The stock market, as measured by the S&P 500 Index, has returned to the high-end of the trading range of the past two months, as you can see in Chart 1. This is the fourth time the Index has rebounded to around the 1220 level. Each of the prior three rebounds were reversed as the market was pulled lower again by fears of financial crisis and recession. Rather than retreat back to the low end of the trading range over the next week or two, there are several reasons why this rally may be more durable than those that preceded it in recent months and may sustain much of the of the gains, as the S&P 500 Index takes a volatile path back toward a modest, single-digit gain for the year.
Wall Street Steward Blog
There are two types of people in the financial business: those who don’t know and those who don’t know that they don’t know. After 17 years in this industry, this statement makes even more sense to me today than it did initially. In my opinion, it is useless to forecast what the economy/stock market might do because nobody has shown the ability to accurately do so.
“Will the real slim shady please stand up, please stand up, please stand up.”
I have been asked multiple times to give my opinion on the S&P downgrade of US debt from a “AAA” rating to a “AA” rating. Ask and ye shall receive my faithful readers!
As a kid, there was nothing that I liked more than going to my grandparents’ farm in West Virginia. The animals and acres of open land offered many opportunities for a youngster to have some serious fun and, from time to time, find a bit of trouble to get into. However, I never understood springtime on the farm. Every other house along the four-hour drive from my home to the farm looked so green and adorned with flowers, while my grandparents’ farm in the spring consisted of acres of dirt as far as the eye could see. It certainly didn’t look like spring.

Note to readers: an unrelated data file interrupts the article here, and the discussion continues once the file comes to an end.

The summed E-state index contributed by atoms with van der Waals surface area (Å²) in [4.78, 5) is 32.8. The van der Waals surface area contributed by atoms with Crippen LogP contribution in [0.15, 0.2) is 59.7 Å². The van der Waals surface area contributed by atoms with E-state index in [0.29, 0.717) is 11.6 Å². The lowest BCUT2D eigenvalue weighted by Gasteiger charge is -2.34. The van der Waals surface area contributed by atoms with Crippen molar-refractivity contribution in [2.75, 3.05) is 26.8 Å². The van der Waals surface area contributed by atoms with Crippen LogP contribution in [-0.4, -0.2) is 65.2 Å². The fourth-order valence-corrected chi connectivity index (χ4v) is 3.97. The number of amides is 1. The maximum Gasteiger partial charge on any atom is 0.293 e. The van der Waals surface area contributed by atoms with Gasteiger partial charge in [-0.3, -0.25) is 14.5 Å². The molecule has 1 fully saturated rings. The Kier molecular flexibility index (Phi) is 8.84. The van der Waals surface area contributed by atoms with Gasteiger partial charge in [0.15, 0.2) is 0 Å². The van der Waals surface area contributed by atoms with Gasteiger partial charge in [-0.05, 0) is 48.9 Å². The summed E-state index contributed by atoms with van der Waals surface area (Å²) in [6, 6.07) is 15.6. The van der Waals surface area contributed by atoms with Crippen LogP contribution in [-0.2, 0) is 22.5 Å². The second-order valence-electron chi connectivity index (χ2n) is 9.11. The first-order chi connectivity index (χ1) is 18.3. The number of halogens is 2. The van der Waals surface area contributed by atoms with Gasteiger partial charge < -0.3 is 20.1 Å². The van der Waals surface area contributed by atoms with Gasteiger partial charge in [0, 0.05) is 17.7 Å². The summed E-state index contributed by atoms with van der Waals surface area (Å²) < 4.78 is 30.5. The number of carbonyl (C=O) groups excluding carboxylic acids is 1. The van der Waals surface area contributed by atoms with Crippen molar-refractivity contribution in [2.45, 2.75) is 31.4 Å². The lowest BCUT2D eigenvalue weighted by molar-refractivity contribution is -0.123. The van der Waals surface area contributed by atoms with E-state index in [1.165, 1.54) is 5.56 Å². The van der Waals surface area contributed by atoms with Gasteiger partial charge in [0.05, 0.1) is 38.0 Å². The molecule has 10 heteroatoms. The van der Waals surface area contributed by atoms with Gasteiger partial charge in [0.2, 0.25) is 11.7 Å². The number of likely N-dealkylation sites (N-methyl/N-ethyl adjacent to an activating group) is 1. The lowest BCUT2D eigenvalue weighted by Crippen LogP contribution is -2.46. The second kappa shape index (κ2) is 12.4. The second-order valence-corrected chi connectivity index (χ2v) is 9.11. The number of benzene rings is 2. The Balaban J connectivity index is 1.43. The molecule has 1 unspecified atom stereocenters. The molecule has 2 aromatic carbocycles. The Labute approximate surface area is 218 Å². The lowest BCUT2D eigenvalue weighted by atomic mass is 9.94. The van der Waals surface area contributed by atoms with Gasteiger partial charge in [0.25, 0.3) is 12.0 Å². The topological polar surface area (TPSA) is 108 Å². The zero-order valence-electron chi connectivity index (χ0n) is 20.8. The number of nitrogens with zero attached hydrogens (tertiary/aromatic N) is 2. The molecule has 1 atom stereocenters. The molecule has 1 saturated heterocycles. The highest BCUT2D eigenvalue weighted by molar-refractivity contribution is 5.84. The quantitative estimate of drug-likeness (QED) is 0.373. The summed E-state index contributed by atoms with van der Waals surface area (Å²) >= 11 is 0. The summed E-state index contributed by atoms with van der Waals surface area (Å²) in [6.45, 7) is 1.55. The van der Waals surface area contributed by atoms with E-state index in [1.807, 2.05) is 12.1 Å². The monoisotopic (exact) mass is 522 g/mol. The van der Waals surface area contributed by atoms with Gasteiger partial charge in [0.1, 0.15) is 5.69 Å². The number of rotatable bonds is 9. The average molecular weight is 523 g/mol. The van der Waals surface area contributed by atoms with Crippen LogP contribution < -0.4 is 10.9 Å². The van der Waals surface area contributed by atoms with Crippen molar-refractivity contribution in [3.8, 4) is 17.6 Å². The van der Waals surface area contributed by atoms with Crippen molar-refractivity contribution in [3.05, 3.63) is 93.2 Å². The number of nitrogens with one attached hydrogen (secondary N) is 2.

Have you ever watched a “State of the Union” address? You know the one…circular room, 700 dark suits, politicians glad-handing every single person as they enter and leave the room.
Last week, seeking to avoid a government shutdown, the House Appropriations Committee introduced a Continuing Resolution (CR) for fiscal year 2012, which begins on October 1, 2011, that would fund government agencies through November 18, 2011.
Here is the recent edition of reader questions. THANKS to all who sent questions. For the rest of you….please send me your questions and I will do my best to answer the ones I am legally allowed to answer in writing.Not all questions can be answered. If the question involves a specific investment or your personal financial situation, a phone call is a better medium for us to use.
Last week, Federal Reserve chairman, Ben Bernanke delivered his speech from the Fed’s Jackson Hole conference, the event that helped to turn around last summer’s fear of recession. While people along the eastern seaboard lined up at stores on Friday, August 26, to buy batteries and bottled water in anticipation of the unknown ravages of hurricane Irene, gentle Ben provided no surprises to disturb the markets. Instead he provided a review of the Fed’s economic outlook and policy options already well known to market participants. The attention on the Fed was misplaced. While market participants have been demanding a response by policy makers, they are looking for that response in Europe more than in the United States.
The S&P 500 dropped from 1,287 on August 1 to 1,119 on August 8. In just 5 trading days, investors suffered a loss of over 13%. Since 1990, this is only the fourth time the overall market has lost more than 12% in just a few days. Three of those times occurred in 2008*.